Terminator Genisys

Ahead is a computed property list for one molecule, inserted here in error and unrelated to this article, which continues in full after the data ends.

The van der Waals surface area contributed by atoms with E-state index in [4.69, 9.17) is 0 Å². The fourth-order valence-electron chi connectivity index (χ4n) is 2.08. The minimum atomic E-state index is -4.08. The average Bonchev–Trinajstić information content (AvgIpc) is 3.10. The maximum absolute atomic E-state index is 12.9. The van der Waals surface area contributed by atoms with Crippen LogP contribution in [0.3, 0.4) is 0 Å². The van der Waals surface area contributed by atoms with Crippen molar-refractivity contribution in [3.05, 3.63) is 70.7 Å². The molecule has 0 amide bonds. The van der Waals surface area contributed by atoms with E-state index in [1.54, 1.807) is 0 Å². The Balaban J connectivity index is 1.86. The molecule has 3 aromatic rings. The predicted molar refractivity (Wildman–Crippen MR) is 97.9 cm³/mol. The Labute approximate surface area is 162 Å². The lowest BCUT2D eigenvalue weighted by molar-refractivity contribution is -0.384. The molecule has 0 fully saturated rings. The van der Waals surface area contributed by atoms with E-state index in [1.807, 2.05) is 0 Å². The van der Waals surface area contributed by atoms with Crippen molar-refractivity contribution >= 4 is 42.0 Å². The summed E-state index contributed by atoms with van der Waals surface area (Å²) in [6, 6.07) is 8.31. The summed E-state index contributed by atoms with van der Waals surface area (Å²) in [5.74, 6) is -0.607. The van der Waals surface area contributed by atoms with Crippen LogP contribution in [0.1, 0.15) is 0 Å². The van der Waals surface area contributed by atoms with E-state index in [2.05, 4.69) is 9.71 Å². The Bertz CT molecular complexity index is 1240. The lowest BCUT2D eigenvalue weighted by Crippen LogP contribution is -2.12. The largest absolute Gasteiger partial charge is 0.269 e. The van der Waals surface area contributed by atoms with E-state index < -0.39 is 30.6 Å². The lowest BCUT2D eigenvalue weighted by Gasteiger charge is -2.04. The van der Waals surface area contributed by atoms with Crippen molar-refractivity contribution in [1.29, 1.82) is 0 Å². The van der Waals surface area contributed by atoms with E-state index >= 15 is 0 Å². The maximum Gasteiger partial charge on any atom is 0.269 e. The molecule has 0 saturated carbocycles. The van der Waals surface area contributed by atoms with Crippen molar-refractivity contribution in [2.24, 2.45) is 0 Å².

It rained during the night. I worked for a few hours on my writing and then went grocery shopping. I listened to Carole King’s “Really Rosie” album and thought back on how I liked “One Was Johnny,” “Alligators All Around,” and “Chicken Soup with Rice.” I took the bus over to the Grand Lake Theatre to catch “Terminator Genisys.” The movie did not attract many people in the afternoon showing. I would hardly call it a good movie, but it wasn’t as bad as I thought it would be from seeing the trailer. It blended characters we saw in the first two Terminator movies and had a plot that was foolish and that I didn’t want to understand. The special effects were generally OK, but a couple of sequences were really horrible. James Cameron would have known what to do. This felt like the Cannon Films version of The Terminator. The young woman who played the Linda Hamilton part was Emilia Clarke. She didn’t have as strong a presence as Linda Hamilton did years ago. Arnold Schwarzenegger showed that he may be too old for these action pictures. His attempts at humor made me wince. His involvement in politics has changed my view of him. I noticed that again San Francisco is the scene of the action, as in “San Andreas” and the Planet of the Apes movies. The Golden Gate Bridge doesn’t get destroyed this time. There were some references to the old Terminator movies that I didn’t catch. It all made me feel like this movie was made for a club of people who were familiar with everything. Sarah was nine years old in 1973, meaning that she was 20 in 1984, which was the present at the beginning of the movie. I cared more about the past in this movie than the present or the future. I guess they had to introduce the concept of an alternate past and alternate future because the big disaster hasn’t happened yet. The ideas seem all geared to set up a new series of movies rather than giving up something imaginative and fresh. I feel that I have to note that during the end credits, there is a bit of a setup for the next movie, if it’s ever going to be made. I’m finding it hard to believe that these Terminator movies will continue, unless someone comes up with a new approach to the whole Terminator world. I don’t think I knew anyone in the cast outside of Arnold. I don’t think this is a starmaking movie, either. “Jurassic World” was wacky, too, but it did have Chris Pratt, and dinosaurs don’t age the way that Arnold has. Was this movie worse than the third Terminator movie? Well, the third Terminator movie was so forgettable that I don’t remember what happened in most of it, but my answer would be yes. I thought that Emilia Clarke was a potential star. She reminded me of Christina Ricci. I have never watched Game of Thrones. If Arnold says anywhere that he is proud of this movie, he would have to be lying. I wanted to see “Ted 2” to decide if the Terminator movie was better. I don’t know if today’s movie audiences have any sense. I paid only six dollars for the 3D showing, but if I had paid the regular admission, I would have been angry at seeing such a messy movie. I have the first Terminator movie on Blu-ray, but I wasn’t anxious to see it again. Arnold was in better days as a movie star in those days. It was before we got tired of him as a governor. It’s fun to see him in those appearances in the 1970s. I didn’t think it was a great idea to have Sarah listening to the Ramones on cassette. I thought she was supposed to like Elton John. It was raining outside as I waited for the bus to take me home. I watched the news and was very sad that Ken Stabler had died. He didn’t live to see 70. We were told that his family was at his side in his last moments, and he listened to Lynyrd Skynyrd’s “Sweet Home Alabama.” I went into the record store and bought used copies of the Playstation game Final Fantasy VII and also Madonna’s “True Blue” album. I thought about how I might like to have the All in the Family series on DVD. Also, I’d like to have those remastered Bruce Springsteen albums. I think that I would really like to hear “Darkness on the Edge of Town” and “Nebraska” in their new editions. I looked at one of the financial statements I received in the mail. I played some Super Mario Galaxy 2 and found a comet medal after a few tries. Betty White was on the James Corden show. I couldn’t stay awake for it, though. I wanted to see the Minions movie this weekend. I also wanted to go out to Barnes and Noble to catch the Criterion Collection sale. It seems that “Ted 2” has disappeared from some theatres already. It seems that this weekend is not a good one for new releases. Perhaps I will go out to see “Jurassic World” again. The Grand Lake Theatre opened in 1926. I would rather go there than to Jack London Square. I wasn’t too enthusiastic about going to work this morning. It looked like rain was going to fall on us. The early morning news was showing the removal of the Confederate flag. Some of the people who died on July 10 include Jelly Roll Morton (1941), Arthur Fiedler (1979), and Mel Blanc (1989). Today is a birthday for Sofia Vergara (43), Arlo Guthrie (68), and Jake LaMotta (94). According to the Brandon Brooks Rewind radio segment for July 10, Jelly Roll Morton died of heart failure at age 50 in 1941. In 1965, the Rolling Stones had the Number One single, “(I Can’t Get No) Satisfaction.” In 1970, “They Call Me Mister Tibbs!” was released. In 1981, “Escape from New York” was released. In 1995, Hugh Grant appeared on the Tonight Show after his arrest with a prostitute.

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